What if the person after that is selling his house because he, sadly, was laid off…….for poor work performance.  Then how does the bank evaluate his request to have the mortgage break fee waived?

Folks, tell me that I’m being insensitive here, but it comes with purpose.

You can’t just say, “I really want to have a child” and then after seeing how your life changes in two years, say, “I don’t want this anymore.”

How is the content of the CBC story any different?

A mortgage is serious business, and if a borrower doesn’t understand the terms or the risks, then that person should hire somebody who does.

I always recommend a mortgage broker to my clients, since I know they’ll actually explain things like mortgage break fees.

A few years back, when the “stripped-down” mortgages at 2.99% (remember when that was “low”?) were becoming all the rage, my mortgage broker was screaming about how there were no features – no portability, no pre-payment, and massive break fees!

But consumers gobbled up the low-rate mortgages without doing any homework, and you just know that somebody finding out they have to break the mortgage and get a new mortgage when they sell their condo and buy their house, is screaming foul.

And the Edmonton couple in the CBC story simply used their bank “who they had banked with for 20 years,” which is a serious no-no in today’s mortgage environment.

With naivety being the theme of this story, this couple was wrong to assume that a 20-year relationship with their bank would help them, when in today’s market, it hinders them.  Banks prey on people who they know are loyal, and who they know won’t look for a mortgage anywhere else.  These banks simply expect the business, and spend their time working hard for consumers at other financial institutions.

It’s a tough world out there, folks.

And I feel for the people in the CBC story, while commending them for their charity work at the same time.

But you simply can’t make decisions, and take actions, with the expectation that an unsatisfactory consequence can be altered to your liking…


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  1. Maggie says:

    I don’t feel badly for those people at all and I think it is pretty pathetic of them to have brought their issue to the media. We all deal with the consequences of our choices. Kudos to them for their charitable work.

  2. Cool Koshur says:

    I had been in same boat as this couple. My first mortgage was 5 year fixed at 3.5%. I was aware of the IRD clause. Fourth year in my mortgage I decided to upgrade to bigger home. If I broke my mortgage I had to pay something like 18K. I had 200+K mortgage still left. I talked to my bank and told them about my situation. Since I was taking more mortgage ~450K . They offered me a deal called “blend mortgage” for last 15 months rather than loosing my business. where I ended up paying 2.39% for last 15 months. Bank got compensated by earning the bigger interest since mortgage is front loaded. I think it was win-win for both. I am not sure about the situation of this couple. Are they cashing out, downsizing or upgrading? As long as they continue to give business to bank I am sure they will cut a deal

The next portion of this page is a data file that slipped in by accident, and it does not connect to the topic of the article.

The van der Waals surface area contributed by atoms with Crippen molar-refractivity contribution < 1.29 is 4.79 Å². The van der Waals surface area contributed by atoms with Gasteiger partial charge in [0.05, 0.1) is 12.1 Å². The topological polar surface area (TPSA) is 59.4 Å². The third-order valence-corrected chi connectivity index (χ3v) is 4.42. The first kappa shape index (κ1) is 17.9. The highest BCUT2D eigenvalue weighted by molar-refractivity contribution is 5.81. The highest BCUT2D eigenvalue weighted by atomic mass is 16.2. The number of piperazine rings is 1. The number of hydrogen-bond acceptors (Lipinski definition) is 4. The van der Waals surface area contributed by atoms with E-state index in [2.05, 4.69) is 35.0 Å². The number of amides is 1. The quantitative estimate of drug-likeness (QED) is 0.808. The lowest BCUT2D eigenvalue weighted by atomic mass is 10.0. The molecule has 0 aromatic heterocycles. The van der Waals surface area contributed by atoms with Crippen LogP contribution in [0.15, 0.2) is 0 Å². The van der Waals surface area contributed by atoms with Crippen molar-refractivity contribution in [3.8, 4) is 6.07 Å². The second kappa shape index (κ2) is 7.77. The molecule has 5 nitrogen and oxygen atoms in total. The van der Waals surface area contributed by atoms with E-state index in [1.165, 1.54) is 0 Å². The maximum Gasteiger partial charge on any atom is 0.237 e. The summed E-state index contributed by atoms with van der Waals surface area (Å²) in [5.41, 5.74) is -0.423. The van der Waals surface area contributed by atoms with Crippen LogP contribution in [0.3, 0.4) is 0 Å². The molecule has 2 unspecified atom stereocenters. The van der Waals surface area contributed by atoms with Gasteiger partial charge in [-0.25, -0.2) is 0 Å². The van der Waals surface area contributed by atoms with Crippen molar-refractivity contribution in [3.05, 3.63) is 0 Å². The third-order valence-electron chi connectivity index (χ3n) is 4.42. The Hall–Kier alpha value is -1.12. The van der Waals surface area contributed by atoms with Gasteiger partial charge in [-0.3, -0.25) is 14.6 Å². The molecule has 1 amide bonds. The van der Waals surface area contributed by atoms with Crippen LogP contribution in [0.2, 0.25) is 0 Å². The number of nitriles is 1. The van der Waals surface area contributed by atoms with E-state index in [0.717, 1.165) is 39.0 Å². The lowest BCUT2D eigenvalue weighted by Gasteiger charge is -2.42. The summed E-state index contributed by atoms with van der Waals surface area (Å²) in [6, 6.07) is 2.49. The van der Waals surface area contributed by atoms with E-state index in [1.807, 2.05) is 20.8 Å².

My biggest concern with IRD is posted rate vs discounted rate. Posted rate is at least 3% higher than discounted rate. Banks use posted rate to calculate IRD which I think is UNFAIR. Rest I agree with David & others that buyer is responsible for mortgage when they signed the papers.

    I also agree with above comments that vast majority of homeowners has no clue about how mortgages work? what is IRD? What is front loaded? Amortization? All they see is whether they can service monthly mortgage payments

  3. Free Country says:

    Thank you for another excellent article David. I could make so many comments but I will try to restrain myself:
    — It never ceases to amaze me how some people expect others to pay for their financial illiteracy.
    — Like you, I have seen several of these CBC Go Public articles and pieces on The National. They are all the same – big bad bank/insurer/company did something bad to me. But when you step back and examine the claims, there are often good reasons for what the bank or insurer or company has done. (Not always, but often – CBC Go Public’s record is about 50-50 on this, which in my view is way below par for proper journalism.) Banks in particular, however, do not can cannot give a full-throated defence of their actions due to their duty of confidentiality to their customers, however, so the reader/viewer hears only one side of the story.

  4. H Marshall says:

    I have a question about mortgages.

    If your condo association announces a special assessment or that it is going to take out a by-law loan, do all the owners have a duty to inform their mortgagees? If they don’t, when they find out, can the banks cancel their mortgages?

  5. Kyle says:

    I am not a mortgage expert, but somethings i would consider before breaking a mortgage:
    1. Always find out from your mortgage person how much it will cost BEFORE you break it. Then decide if you still want to break it, don’t assume anything.